Egypt Eyes Life after the Pharaoh

Most Egyptians are devoting their attention to ensuring that the country’s military leaders transfer power to a civilian government as quickly as possible.

Friendly Relations 521 (photo credit: Reuters)
Friendly Relations 521
(photo credit: Reuters)
THERE IS A GREAT EUPHORIA IN CAIRO THAT IS still palpable on the streets of the capital and in the step of its citizens. Banks are reopening, residents are cleaning up, and activists who used to operate underground are testing their newfound freedoms. Even the pyramids have been reopened to tourists.
But the jubilation is giving way to some jarring questions. How long will the military be in control? After the thrill of the revolution, how should Egyptians traverse the road to democratic reform? Will the new Egypt continue its alliances, from its pro-Western tilt to its peace accord with Israel? “We did it!” exclaimed Ahmad, a 24-year-old pharmacology student draped in a large Egyptian flag in Cairo’s Liberation Square. “We brought down the pharaoh!” As he shared his joy with a foreigner, tens of thousands of Egyptians surrounding him burst out in cries of glee, some dancing, others embracing strangers turned comrades.
Eighteen days into an uprising that shook the world, the protesters who beat back riot police and thugs, sent out to clear them from the square, survived their toughest challenge: forcing the resignation of President Hosni Mubarak. For more than 29 years, Mubarak ruled this country with a heavy hand and security forces that stifled any whiff of dissent. Emboldened by a revolution in Tunisia and using the latest social networking technology, a group of youths succeeded in bringing down the dictator.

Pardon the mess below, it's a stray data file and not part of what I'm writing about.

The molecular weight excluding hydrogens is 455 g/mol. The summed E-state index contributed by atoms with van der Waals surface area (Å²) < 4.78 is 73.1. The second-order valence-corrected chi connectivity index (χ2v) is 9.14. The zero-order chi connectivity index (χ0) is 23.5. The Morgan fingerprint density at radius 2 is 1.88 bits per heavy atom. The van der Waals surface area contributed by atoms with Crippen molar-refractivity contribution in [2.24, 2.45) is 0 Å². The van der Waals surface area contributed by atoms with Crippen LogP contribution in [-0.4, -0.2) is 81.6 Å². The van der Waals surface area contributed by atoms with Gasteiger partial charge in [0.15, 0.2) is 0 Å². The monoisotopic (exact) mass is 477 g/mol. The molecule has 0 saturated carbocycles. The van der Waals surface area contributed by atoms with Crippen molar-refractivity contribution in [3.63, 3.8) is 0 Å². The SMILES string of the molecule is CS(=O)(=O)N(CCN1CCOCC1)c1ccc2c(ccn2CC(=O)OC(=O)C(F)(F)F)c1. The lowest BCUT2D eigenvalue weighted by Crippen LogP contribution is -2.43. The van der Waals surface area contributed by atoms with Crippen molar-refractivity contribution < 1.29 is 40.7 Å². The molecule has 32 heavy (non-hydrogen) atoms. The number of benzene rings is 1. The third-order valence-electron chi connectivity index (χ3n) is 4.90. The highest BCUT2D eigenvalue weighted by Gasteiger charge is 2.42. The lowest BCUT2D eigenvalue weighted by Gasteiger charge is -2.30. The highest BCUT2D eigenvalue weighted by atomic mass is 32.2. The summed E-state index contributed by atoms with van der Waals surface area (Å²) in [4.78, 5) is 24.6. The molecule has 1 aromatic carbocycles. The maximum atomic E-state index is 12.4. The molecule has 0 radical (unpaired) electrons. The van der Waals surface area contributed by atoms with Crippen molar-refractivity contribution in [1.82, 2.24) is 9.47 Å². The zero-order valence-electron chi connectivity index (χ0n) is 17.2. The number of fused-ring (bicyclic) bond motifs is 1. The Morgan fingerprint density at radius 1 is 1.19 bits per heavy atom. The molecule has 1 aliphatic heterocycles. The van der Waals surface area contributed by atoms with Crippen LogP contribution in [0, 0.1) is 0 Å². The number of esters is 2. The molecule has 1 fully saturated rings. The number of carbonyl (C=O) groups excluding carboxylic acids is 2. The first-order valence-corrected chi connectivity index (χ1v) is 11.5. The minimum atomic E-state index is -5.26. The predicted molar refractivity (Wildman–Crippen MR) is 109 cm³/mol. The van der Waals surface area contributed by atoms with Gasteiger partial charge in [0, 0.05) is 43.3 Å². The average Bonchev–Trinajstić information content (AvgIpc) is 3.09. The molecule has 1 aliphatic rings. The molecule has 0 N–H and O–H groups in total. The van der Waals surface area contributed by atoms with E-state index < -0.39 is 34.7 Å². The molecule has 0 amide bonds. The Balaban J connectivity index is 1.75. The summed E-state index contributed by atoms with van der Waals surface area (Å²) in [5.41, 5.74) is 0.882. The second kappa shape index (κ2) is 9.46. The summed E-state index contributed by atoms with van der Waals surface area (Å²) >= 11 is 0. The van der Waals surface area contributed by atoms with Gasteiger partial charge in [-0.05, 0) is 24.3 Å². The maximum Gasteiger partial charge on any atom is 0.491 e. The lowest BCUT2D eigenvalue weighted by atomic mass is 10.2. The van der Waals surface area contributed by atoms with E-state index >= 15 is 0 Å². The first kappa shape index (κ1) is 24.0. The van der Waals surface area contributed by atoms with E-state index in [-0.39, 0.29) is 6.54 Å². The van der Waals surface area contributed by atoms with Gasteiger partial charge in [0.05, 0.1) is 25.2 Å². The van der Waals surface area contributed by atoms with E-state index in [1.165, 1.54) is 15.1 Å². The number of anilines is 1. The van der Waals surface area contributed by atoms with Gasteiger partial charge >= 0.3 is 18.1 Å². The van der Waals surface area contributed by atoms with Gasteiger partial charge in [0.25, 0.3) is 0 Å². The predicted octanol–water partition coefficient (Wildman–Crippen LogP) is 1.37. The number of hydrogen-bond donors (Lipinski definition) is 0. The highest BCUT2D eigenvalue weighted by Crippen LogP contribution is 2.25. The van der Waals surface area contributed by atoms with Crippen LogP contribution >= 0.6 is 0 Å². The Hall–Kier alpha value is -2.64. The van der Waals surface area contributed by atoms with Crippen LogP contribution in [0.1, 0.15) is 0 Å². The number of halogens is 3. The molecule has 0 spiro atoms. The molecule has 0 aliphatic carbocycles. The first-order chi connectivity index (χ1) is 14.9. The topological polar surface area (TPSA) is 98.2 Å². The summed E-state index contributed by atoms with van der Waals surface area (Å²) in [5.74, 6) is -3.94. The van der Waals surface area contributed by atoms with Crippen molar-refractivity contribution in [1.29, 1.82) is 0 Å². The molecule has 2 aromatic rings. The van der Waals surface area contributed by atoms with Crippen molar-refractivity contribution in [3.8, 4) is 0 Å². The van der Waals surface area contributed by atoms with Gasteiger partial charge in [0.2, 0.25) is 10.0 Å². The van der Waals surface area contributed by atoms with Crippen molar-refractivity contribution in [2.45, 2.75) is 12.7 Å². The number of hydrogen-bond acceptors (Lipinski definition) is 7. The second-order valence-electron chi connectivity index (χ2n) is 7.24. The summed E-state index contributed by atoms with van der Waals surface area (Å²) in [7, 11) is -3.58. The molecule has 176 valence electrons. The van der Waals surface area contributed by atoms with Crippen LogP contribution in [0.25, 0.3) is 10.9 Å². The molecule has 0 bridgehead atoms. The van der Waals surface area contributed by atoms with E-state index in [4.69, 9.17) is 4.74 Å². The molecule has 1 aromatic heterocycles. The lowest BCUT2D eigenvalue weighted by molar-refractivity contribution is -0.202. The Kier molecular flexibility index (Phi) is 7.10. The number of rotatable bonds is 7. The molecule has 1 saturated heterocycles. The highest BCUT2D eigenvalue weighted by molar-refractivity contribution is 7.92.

As Mubarak desperately clung to power that was quickly slipping through his hands, neutered opposition parties that the regime had long cowed finally began finding their voice. Among them was the outlawed Muslim Brotherhood whose outlook has stoked fears of an Islamist takeover in the West.
In a meeting with The Jerusalem Report, a mid-level official in the Brotherhood explains the movement’s policies. “We are not going to declare war on anybody,” the official says referring to fears of a possible attack against Israel. “Egypt has many internal problems that need to be solved before we can look to project our power abroad. We need to judge those that punished society,” he says, referring to former ministers who enriched themselves at the public’s expense. “Our positions on the [Camp David] peace treaty are well known, but we have other priorities.”
Egyptian analysts corroborate this outlook. One expert on Islamist extremism here who has long studied the Brotherhood explains that the group does not want to scare Egyptians by advocating policies that are out of step with mainstream society.
“Egyptians are certainly not happy with Israeli policies, but they don’t want to go to war. They lost too much. They want stability. Because it is already facing an uphill battle to win over society, the Brothers don’t want to rock the boat with too many demands.” Other Egyptian politicians have not taken such conciliatory positions.
The secular activist Ayman Nour, who ran for president in 2005 and was later imprisoned on charges of political impropriety, has already announced that he will call for annulling the Camp David accords. A number of the young activists who spearheaded the campaign to bring down Mubarak have called for cutting gas shipments to Israel.